Jet lag – a term that most travelers know all too well. The inevitable side effects of long-haul flights can significantly dampen the joy of traveling.
But with the right preparation and some proven strategies, you can overcome jet lag and adapt to new time zones faster. In this in-depth blog post, we will share valuable tips and tricks to help you enjoy your next flight without the stresses of jet lag.
What is jet lag?
Jet lag is a condition that occurs when your body and internal clock don’t match the time zone you’ve traveled to. For example, if you travel from one time zone to the next, your body may still be used to the “old” time, while at the destination it is already a different time.
This conflict between your internal rhythm and local time can cause various symptoms, including:
- Fatigue: You often feel tired and lacking energy because your body longs for the “old” time.
- Insomnia: You may have trouble falling asleep or staying asleep because your sleep-wake cycle is out of whack.
- Irritability: Jet lag can affect your mood and make you more irritable or impatient.
- Digestive problems: Your digestive system can get out of sync, which can lead to stomach problems or indigestion.
Jetlag can affect the first few days after your arrival in a new time zone as your body adjusts to the local time. However, there are several strategies and tips to minimize the effects of jet lag and make it easier to adapt, as previously described.
Preparation begins at home
Book a suitable flight time
If you are prone to jet lag, it also makes sense to choose a suitable flight that does not promote your jet lag.
- If possible, opt for flights that arrive at your destination time during the day so that you can adapt more easily.
- Consider stopovers to gradually adjust your body to the new time zone. For very long flights, stopovers are often a good option.
- If you have the opportunity, choose a seat by the window to better control the amount of sunlight during the flight. This can help you adjust your sleep-wake cycle.
Before the flight
- Adjust your bedtimes to match your destination’s time zone a few days before your trip . This can help slowly shift your internal clock and make it easier to adjust.
- Try to arrive rested and well slept on the day of your departure. Get enough sleep beforehand to make up for the lack of sleep during the flight.
During the flight
- Drink plenty of water to ensure hydration. Alcohol and caffeinated beverages should be avoided as they promote dehydration.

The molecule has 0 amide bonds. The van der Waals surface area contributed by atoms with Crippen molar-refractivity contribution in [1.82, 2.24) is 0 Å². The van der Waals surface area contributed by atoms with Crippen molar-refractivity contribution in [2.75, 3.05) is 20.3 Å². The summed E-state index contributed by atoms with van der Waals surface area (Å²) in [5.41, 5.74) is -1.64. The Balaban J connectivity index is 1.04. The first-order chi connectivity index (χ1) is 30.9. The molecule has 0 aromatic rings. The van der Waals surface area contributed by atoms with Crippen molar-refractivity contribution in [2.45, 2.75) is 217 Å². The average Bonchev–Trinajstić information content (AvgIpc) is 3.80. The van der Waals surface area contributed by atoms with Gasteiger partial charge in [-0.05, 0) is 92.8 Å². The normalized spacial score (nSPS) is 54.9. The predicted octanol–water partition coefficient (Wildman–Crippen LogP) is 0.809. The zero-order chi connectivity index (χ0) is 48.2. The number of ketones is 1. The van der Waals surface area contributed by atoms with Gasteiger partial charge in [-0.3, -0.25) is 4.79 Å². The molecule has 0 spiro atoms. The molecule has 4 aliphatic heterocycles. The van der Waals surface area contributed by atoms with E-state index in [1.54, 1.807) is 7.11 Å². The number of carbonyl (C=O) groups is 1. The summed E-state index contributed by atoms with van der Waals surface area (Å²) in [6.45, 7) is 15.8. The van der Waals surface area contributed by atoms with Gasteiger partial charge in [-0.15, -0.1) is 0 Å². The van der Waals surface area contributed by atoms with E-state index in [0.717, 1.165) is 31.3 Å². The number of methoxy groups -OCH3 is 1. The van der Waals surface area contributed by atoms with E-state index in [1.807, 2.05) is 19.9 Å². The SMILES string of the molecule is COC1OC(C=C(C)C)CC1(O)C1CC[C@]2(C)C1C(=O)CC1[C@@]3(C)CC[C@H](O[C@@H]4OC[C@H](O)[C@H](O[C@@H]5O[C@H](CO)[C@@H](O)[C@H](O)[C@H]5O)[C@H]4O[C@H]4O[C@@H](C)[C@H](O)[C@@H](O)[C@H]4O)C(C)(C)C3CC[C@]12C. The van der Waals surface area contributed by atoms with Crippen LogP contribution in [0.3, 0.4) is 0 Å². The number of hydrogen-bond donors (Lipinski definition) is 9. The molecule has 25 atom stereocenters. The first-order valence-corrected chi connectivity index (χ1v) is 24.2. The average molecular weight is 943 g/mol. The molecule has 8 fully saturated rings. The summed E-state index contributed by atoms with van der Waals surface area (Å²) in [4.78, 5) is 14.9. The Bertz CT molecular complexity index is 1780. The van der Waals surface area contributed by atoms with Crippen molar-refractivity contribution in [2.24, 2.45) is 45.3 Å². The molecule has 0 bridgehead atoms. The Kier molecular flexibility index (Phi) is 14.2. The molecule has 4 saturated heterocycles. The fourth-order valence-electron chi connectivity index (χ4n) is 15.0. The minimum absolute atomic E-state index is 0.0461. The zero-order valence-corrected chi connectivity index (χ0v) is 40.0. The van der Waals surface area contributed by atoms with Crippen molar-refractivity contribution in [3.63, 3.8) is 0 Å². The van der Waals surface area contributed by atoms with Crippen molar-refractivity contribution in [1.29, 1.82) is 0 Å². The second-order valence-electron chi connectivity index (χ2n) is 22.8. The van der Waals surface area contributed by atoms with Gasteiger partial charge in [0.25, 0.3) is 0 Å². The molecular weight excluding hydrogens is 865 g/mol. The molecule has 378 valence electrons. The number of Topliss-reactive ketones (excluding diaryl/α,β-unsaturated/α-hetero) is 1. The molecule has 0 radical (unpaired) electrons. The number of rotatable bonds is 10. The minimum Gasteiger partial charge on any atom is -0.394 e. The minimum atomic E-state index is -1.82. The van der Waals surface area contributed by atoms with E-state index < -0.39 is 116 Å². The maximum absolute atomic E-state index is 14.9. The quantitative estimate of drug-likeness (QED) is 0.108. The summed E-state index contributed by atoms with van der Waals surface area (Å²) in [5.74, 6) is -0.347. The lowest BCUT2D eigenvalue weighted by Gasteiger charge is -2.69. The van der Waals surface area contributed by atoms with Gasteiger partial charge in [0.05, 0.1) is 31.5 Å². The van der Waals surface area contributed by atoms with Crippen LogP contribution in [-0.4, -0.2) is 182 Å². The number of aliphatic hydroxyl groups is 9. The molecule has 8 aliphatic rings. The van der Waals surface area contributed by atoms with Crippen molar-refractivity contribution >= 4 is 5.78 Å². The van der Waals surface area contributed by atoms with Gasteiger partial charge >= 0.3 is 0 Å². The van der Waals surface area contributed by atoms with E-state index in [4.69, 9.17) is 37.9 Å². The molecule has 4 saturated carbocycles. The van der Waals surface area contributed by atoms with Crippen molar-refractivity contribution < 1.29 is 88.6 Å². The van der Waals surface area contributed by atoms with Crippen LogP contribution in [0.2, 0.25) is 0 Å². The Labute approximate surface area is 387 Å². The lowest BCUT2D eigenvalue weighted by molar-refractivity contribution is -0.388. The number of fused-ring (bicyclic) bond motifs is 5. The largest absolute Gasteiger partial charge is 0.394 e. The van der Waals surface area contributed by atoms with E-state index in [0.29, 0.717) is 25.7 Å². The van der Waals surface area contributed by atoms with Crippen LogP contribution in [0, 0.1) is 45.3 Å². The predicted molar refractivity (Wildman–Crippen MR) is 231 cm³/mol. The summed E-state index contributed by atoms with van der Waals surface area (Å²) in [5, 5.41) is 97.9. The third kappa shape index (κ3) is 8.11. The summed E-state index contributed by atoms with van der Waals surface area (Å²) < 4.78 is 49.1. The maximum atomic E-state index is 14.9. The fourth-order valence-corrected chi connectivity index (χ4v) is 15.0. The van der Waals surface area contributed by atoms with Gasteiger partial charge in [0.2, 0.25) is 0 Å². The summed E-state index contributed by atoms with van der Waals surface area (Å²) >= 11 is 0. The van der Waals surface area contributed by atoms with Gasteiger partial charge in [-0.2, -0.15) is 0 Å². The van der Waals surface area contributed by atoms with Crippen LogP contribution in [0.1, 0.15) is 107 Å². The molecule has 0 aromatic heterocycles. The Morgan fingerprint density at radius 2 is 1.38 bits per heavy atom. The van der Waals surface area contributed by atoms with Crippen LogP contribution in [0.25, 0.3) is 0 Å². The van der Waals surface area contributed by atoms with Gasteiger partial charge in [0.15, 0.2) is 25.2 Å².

- Get up regularly, walk around and do some stretching exercises to stimulate blood circulation and loosen muscles.
- Try to sleep during the flight if this fits your “normal” sleep time in the destination time zone. Use a sleep mask and earplugs to minimize disturbance.
- Go out into the daylight as soon as you arrive. Sunlight helps recalibrate your internal clock and regulate melatonin levels.
- Eat according to the local time zone and avoid heavy meals that could disrupt your digestion. Light meals with fresh vegetables and proteins are a good choice.
- Avoid longer naps and try to adapt to the local sleep-wake cycle as soon as possible. Keep yourself awake until local bedtime to speed up your adjustment.
- Develop a relaxing evening routine to prepare your body for sleep. This may include a warm bath, light reading, or soothing music.
Remedies for jet lag
- Medication: In some cases, a doctor may recommend prescription sleep aids or other medications to alleviate the symptoms of jet lag. However, these should only be used after consulting a professional, as they can have side effects and are not suitable for everyone.
- Movement and activity: Exercising in the fresh air and exercising lightly after arriving can help speed up adaptation to the new time zone. This may include walking, light gymnastics, or yoga.
- Nutrition: A balanced diet can also help you adapt to jet lag. Avoid heavy meals, alcohol, and caffeinated beverages, as they can interfere with sleep. Instead, you prefer easily digestible foods such as vegetables, lean protein, and fruits.
- Drink water: Drink enough water to keep the body hydrated. The air on airplanes is often dry, which can lead to dehydration, which can worsen jet lag symptoms.
- Melatonin supplements: Melatonin is a natural hormone that regulates the sleep-wake cycle. Taking melatonin supplements can help adjust your internal clock to the new time zone. However, it is important to discuss the dosage and application with a doctor.
Home remedies for jet lag
- Herbal teas: Herbal teas such as chamomile tea or valerian root tea can have a calming effect and help you fall asleep. Drink these teas in the evenings to promote your relaxation before bed.
- Aromatherapy: Essential oils such as lavender oil can have a calming effect. You can put a few drops of lavender oil on a handkerchief and place it next to your pillow or use lavender essential oil in a diffuser to create a relaxing atmosphere.
- Acupressure: Applying pressure to specific acupressure points can help relieve jet lag symptoms. The point on the wrist, often referred to as the P6 point, is often used. You can use special acupressure bracelets or massage the point yourself.
- Relaxation exercises: Relaxation techniques such as progressive muscle relaxation, breathing exercises, or meditation can help reduce stress and promote peaceful sleep.
It is important to note that the effectiveness of these home remedies can vary from person to person. What works for one person may not necessarily be as effective for another.